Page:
Be it amazing apple strudel in Austria, fabulous fish and chips in the U.K., savory smørrebrød in Denmark, tasty tapas in Spain, or “zelicious” zabaglione in Italy, Europe abounds from A to Z with a rich and vibrant culinary culture as diverse as its 50-some countries. The birthplace of Western culture, Europe has played a dominant role in global affairs for several centuries, so it’s no surprise this dynamic continent famous for great food is a world leader in food quality and safety today.
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Explore This IssueApril/May 2015
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The food industry sector is one of the largest and most important manufacturing sectors in Europe. It is the second largest (after metal) in the manufacturing industry, with 14.5 percent of total manufacturing turnover, €917 billion ($1,012,368,000,000) for the European Union (EU). Employment in the food industry represents about 14 percent of the total manufacturing sector. More than 70 percent of the agricultural goods produced in the EU are used to be transformed into food industry products.
Not to be confused with Europe, the world’s second-smallest continent, the EU is the politico-economic organization of 28 sovereign member states that are located primarily in Europe. The noteworthy independent European Food Safety Authority (EFSA) is the keystone of EU risk assessment regarding food and feed safety.
The EU reports that its entire food sector, including agriculture, employs close to 50 million people, generating approximately 6 percent of total EU gross domestic product.
Europe’s food market is comprised of approximately 310,000 companies, and 4.8 million employees, according to the European Commission (EC), the executive body of the EU, which characterizes most of these companies as small in scale, with few being able to compete on the global market.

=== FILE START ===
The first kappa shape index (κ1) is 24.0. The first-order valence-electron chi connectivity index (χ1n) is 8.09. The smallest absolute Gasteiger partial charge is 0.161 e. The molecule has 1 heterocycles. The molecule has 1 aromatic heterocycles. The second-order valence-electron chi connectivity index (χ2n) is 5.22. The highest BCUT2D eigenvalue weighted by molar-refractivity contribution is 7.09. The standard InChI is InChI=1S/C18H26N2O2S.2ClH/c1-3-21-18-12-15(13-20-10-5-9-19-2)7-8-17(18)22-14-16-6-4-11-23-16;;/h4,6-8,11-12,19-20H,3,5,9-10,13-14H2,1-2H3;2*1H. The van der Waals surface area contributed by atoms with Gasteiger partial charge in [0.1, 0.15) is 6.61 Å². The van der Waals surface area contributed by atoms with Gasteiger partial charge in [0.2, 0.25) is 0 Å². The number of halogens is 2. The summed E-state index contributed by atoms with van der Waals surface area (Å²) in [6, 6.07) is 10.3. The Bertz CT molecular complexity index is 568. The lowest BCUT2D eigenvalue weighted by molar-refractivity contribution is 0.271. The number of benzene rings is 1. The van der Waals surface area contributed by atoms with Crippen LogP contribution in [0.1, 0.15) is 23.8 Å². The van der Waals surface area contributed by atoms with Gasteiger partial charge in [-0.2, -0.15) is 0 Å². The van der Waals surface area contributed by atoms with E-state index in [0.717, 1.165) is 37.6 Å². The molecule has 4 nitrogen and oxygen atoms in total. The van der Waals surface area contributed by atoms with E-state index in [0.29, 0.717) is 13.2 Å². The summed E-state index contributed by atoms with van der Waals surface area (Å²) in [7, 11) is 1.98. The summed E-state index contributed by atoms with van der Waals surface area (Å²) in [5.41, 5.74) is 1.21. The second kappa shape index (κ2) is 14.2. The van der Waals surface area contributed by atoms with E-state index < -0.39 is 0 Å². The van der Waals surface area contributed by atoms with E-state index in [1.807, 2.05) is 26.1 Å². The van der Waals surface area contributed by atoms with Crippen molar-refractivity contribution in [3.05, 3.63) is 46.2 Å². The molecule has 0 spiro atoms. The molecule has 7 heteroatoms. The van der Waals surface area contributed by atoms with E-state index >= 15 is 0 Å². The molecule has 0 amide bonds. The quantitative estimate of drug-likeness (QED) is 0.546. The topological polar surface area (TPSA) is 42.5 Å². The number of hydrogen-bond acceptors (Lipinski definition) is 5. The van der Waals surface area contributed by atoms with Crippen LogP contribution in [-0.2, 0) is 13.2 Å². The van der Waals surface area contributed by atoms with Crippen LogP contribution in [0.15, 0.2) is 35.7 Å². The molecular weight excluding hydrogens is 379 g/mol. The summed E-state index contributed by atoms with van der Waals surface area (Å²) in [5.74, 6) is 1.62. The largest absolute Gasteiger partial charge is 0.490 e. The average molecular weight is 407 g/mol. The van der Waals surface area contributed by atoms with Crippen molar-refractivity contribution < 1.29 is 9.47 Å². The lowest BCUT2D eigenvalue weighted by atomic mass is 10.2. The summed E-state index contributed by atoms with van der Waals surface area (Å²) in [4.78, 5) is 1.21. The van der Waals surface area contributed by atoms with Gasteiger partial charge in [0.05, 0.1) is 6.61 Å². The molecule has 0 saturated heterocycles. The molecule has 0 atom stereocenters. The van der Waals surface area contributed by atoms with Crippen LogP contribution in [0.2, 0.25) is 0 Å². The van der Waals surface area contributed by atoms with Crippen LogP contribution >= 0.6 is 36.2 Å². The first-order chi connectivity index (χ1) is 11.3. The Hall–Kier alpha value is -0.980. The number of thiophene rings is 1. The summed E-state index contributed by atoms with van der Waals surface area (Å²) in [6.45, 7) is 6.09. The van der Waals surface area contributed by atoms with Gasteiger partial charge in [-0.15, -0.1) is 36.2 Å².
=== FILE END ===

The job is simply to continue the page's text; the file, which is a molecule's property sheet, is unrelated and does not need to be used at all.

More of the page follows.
The EC further describes the European food industry as fragmented, noting on its website that there are a few European multinational companies competing worldwide with a wide variety of products, but 99 percent of all enterprises in the food sector are small and medium sized.
As the world’s largest food exporter (20.8 percent) and second largest food importer (18.1 percent), the EU has entered a number of bilateral and multilateral trade agreements with non-EU countries. Setting what it considers extremely high safety standards on all its exports, the EU touts itself as a major international trade standard setter.
According to the EU, in all its member states and many third countries (meaning all countries outside of the EU; the EU considers the U.S. a third country), the overarching principles concerning food safety and consumer protection are established in national legislation.
The EU says European legislation is very important for the food sector, which it claims is one of the most comprehensively regulated sectors, with almost 98 percent of all laws harmonized at the EU level. However, at the EU level, food legislation has evolved without some of these basic principles having been established in an overarching legal instrument.
Thus on Jan. 28, 2002, the European Parliament (the EU’s 751-member directly elected parliamentary institution with legislative functions) and the European Council (which comprises the heads of state or government of the EU member states) adopted Regulation (EC)178/2002, also known as the General Food Law Regulation, which lays down definitions, principles, and obligations covering all stages of food/feed production and distribution.
The EC says the aim of the General Food Law Regulation is to provide a framework to ensure a coherent approach in the development of food legislation, while providing the general framework for those areas not covered by specific harmonized rules but where the functioning of the EU internal market is ensured by mutual recognition. (Created in 1993, the internal market of the EU is a single market in which the free movement of goods, services, capital, and persons is ensured and in which European citizens are free to live, work, study, and do business.)